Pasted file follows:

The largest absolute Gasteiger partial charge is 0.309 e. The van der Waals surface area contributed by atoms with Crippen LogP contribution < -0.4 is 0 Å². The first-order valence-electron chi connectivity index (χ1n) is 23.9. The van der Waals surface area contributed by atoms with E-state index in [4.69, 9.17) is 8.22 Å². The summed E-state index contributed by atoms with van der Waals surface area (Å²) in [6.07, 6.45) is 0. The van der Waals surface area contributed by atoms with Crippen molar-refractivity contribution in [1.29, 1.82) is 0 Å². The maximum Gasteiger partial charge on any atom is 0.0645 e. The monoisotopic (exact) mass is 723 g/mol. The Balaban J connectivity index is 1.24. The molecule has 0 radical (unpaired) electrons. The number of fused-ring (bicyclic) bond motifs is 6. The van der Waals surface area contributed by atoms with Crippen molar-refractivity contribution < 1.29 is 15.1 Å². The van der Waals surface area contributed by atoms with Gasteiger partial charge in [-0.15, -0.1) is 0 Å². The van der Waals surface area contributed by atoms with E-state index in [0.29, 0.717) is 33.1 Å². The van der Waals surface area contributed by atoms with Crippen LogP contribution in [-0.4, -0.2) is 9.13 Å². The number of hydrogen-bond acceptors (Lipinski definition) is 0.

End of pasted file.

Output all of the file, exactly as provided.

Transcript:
The largest absolute Gasteiger partial charge is 0.309 e. The van der Waals surface area contributed by atoms with Crippen LogP contribution < -0.4 is 0 Å². The first-order valence-electron chi connectivity index (χ1n) is 23.9. The van der Waals surface area contributed by atoms with E-state index in [4.69, 9.17) is 8.22 Å². The summed E-state index contributed by atoms with van der Waals surface area (Å²) in [6.07, 6.45) is 0. The van der Waals surface area contributed by atoms with Crippen molar-refractivity contribution in [1.29, 1.82) is 0 Å². The maximum Gasteiger partial charge on any atom is 0.0645 e. The monoisotopic (exact) mass is 723 g/mol. The Balaban J connectivity index is 1.24. The molecule has 0 radical (unpaired) electrons. The number of fused-ring (bicyclic) bond motifs is 6. The van der Waals surface area contributed by atoms with Crippen molar-refractivity contribution < 1.29 is 15.1 Å². The van der Waals surface area contributed by atoms with Gasteiger partial charge in [-0.15, -0.1) is 0 Å². The van der Waals surface area contributed by atoms with E-state index in [0.29, 0.717) is 33.1 Å². The van der Waals surface area contributed by atoms with Crippen LogP contribution in [-0.4, -0.2) is 9.13 Å². The number of hydrogen-bond acceptors (Lipinski definition) is 0.